Guess who's the real gift giver? Yup. It's really the appraiser the way these Realtors write up the deal. That's if you cave in and decide to push and shove the value up there. The way the programs were written, it appears it is to be a seller concession from the true market value. The programs are not written to state 'add the figure in on top of your list price'. I'm sure HUD is not intending on providing 100% financing either. I see how these programs were meant to be at conception of the idea, however they've evolved into a creative financing monster. This reminds me of Barbara's term 'real estate cop'. Here's where we have to step in and say, 'Uh, no. You're not playing by the rules here folks.'

You're doing it right. Let the numbers fall as they will, and if the deal requires a second look at the negotiation table, so be it.
 
Joined
Jan 13, 2002
Professional Status
Retired Appraiser
State
Florida
The underwriter goes on to tell me that she wished she could use one of her local appraiser's because they do these all the time, ...
Oh great! The underwriter is in on it too! So.... did even the underwriter get the instructions from the boss to make all the deal work? Just how high up does this go? Likely all the way to the top. The sheep are just following along. Who do you think taught the Realtors how to write up those contracts?
 

larryhaskell

Senior Member
Joined
Apr 23, 2002
Professional Status
Certified General Appraiser
State
Nevada
Ted:

I was only slightly concerned with the underwriter until she/he said HUD is OK with this program so you don't need to call them. Thats when I got real concerned. I would call HUD immediately and get something from them in writing or from their website. I've always held out hope that at least the underwriters were on our side. Now I'm going to start questioning Santa Claus, the Easter Bunny, tooth fairy, etc.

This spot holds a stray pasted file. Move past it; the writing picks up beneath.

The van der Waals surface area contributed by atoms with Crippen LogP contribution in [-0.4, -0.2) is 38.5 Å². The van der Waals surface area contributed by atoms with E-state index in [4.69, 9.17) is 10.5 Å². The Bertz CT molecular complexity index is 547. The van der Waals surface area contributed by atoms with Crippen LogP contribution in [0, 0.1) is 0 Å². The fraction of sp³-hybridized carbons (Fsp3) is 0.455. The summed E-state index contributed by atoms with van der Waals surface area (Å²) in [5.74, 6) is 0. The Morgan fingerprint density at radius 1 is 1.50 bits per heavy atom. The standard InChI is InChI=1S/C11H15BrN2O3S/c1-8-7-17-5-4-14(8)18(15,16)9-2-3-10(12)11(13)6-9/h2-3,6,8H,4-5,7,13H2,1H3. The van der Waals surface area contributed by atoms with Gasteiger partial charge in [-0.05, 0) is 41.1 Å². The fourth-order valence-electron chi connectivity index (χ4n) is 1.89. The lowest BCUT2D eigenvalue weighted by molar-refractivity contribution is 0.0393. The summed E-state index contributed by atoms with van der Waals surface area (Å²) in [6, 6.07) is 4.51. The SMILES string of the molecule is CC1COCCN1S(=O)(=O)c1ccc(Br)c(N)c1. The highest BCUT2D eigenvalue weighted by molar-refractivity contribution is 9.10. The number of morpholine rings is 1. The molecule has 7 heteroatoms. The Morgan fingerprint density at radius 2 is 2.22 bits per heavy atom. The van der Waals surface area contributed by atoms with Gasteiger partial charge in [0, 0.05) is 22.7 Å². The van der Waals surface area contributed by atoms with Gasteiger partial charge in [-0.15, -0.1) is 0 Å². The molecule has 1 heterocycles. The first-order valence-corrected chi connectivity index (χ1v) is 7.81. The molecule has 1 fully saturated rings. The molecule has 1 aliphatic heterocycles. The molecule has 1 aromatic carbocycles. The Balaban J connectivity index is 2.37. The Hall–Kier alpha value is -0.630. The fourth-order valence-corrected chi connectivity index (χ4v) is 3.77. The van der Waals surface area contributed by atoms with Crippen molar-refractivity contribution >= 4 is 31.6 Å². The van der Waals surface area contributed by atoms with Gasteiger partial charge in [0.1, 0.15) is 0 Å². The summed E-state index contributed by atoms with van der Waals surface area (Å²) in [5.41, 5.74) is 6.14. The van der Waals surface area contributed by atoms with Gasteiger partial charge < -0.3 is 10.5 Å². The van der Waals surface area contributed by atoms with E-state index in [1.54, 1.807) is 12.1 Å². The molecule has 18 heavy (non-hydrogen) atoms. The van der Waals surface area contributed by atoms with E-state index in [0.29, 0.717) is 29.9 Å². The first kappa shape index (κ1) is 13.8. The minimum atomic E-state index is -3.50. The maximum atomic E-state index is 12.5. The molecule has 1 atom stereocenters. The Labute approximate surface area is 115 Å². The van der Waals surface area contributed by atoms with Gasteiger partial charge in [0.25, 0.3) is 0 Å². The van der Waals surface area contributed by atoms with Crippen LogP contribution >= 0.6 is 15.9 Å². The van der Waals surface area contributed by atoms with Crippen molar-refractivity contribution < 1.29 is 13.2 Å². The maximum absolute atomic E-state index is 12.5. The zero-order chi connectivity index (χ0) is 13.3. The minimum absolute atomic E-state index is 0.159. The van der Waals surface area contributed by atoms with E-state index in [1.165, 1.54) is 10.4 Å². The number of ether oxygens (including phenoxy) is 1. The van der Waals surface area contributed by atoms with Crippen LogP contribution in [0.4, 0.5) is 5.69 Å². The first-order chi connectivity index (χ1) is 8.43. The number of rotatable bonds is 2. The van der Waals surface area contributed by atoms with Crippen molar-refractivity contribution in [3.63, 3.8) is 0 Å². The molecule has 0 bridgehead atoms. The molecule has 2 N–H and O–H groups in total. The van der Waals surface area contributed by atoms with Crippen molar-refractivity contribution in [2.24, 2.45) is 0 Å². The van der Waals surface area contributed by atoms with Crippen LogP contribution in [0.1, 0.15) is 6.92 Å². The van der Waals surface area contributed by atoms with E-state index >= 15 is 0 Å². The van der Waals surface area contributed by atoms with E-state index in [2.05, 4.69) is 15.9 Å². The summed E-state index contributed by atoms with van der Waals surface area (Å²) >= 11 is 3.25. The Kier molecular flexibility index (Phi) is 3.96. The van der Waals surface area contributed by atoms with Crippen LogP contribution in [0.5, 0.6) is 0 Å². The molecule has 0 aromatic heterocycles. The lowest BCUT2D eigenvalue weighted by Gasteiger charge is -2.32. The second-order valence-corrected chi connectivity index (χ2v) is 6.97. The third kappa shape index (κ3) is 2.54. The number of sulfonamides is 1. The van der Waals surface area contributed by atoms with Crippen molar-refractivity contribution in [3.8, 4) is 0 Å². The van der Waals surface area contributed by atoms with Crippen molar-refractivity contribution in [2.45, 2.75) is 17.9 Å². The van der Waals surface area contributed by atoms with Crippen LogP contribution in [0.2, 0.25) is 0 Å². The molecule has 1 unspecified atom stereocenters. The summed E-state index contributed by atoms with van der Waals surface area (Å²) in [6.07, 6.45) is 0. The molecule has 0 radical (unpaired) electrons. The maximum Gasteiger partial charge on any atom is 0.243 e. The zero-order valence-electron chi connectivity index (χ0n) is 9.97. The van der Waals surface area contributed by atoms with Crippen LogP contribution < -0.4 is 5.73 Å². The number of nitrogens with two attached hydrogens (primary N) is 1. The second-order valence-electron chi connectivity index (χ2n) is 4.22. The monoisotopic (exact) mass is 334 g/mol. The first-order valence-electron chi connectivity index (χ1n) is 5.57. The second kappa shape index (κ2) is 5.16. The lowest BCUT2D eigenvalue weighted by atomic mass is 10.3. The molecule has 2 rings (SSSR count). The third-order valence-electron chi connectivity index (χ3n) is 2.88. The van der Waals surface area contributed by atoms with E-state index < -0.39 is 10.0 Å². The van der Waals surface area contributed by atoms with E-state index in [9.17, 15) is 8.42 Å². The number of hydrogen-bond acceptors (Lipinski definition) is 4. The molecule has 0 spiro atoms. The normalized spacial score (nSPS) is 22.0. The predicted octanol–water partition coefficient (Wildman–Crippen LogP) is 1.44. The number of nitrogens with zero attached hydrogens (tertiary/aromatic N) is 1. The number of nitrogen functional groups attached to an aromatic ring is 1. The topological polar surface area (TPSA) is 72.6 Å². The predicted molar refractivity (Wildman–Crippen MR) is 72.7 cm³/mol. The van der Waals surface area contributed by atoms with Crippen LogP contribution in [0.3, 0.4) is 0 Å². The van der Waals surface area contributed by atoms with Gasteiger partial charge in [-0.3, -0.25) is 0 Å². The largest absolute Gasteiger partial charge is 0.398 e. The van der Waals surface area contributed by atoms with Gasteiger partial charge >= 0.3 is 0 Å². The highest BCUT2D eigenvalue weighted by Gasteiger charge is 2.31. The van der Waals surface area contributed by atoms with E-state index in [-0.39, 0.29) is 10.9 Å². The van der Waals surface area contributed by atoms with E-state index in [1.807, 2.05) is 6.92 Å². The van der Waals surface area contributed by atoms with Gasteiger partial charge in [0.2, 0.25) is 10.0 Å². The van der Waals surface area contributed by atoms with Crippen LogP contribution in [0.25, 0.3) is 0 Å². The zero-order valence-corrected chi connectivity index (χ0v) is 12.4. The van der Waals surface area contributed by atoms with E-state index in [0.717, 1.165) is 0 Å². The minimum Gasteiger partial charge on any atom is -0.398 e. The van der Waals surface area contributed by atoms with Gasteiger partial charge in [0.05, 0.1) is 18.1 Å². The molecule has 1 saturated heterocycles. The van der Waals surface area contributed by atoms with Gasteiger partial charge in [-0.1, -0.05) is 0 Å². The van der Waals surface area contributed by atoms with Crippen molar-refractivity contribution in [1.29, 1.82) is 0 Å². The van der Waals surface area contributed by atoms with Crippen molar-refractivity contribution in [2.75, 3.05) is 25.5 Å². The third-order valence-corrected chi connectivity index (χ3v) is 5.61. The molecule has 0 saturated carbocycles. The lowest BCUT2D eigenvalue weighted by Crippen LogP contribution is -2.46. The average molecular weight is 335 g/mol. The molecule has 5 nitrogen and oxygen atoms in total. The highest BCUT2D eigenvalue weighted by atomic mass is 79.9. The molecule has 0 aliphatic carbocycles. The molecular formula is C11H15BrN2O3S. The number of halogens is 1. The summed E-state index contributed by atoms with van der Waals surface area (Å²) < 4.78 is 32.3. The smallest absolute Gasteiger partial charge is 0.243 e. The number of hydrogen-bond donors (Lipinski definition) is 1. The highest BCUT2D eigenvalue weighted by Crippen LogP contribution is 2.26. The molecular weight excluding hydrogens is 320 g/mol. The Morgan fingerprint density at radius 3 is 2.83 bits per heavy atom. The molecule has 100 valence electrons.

Ted Martin

Thread Starter
Senior Member
Joined
Jan 17, 2002
Professional Status
Certified General Appraiser
State
Kansas
Yea, the hair on my neck stood up when the underwriter said I didn't need to call HUD. So made a call to HUD and am waiting for tech support to get back to me before I finish this deal.

Programs like CHAPA probably have a place, but not the way this one was written. I have the feeling that the original intent was for the sale price to stay the same and for the buyer to reimburse the seller for the transaction fee. The seller would still be getting full price, the lender would be making a less than 100% loan and the buyer would be into the property for it's real market value so they could get out if they needed to without taking a bath. I would guess that CHAPA has nonprofit status and that the seller fee to CHAPA is a tax deductible donnation. That way the seller would get a little extra incentive to do the deal. I don't think that adding the downpayment onto the top of the sale price was the original idea. My guess is that the agent, loan officer and in this instance the underwriter don't under stand the way the program is suppose to work. I'm an optimist and believe that these people are just stupid and not really crooks. The exception may be the underwriter who is getting paid to know better.

My personal observations are that the bigger lenders (Countrywide, Wells Fargo, etc..) are the worst offenders. They make so many loans they just bury the these loans in their portfolio and pedal the packages.
 
A

Anonymous

Guest
I would disclose all information about any type of sales concessions and let the underwriter take it from there. The question now is have any of the comparables been sold with similar terms and if so how is the appraiser to know?
 

Jim Bartley

Senior Member
Joined
Jan 20, 2002
Professional Status
Certified Residential Appraiser
State
Virginia
If you want a good laugh, check #8 on this page.....
This was the ONLY reference I could find for "appraisal". I have done a few of these on new construction. In every case the builder added his contribution back into the price. Just shows how institutionalized the
fraud is getting.

http://www.getdownpayment.com/Program/Pros/FAQ.htm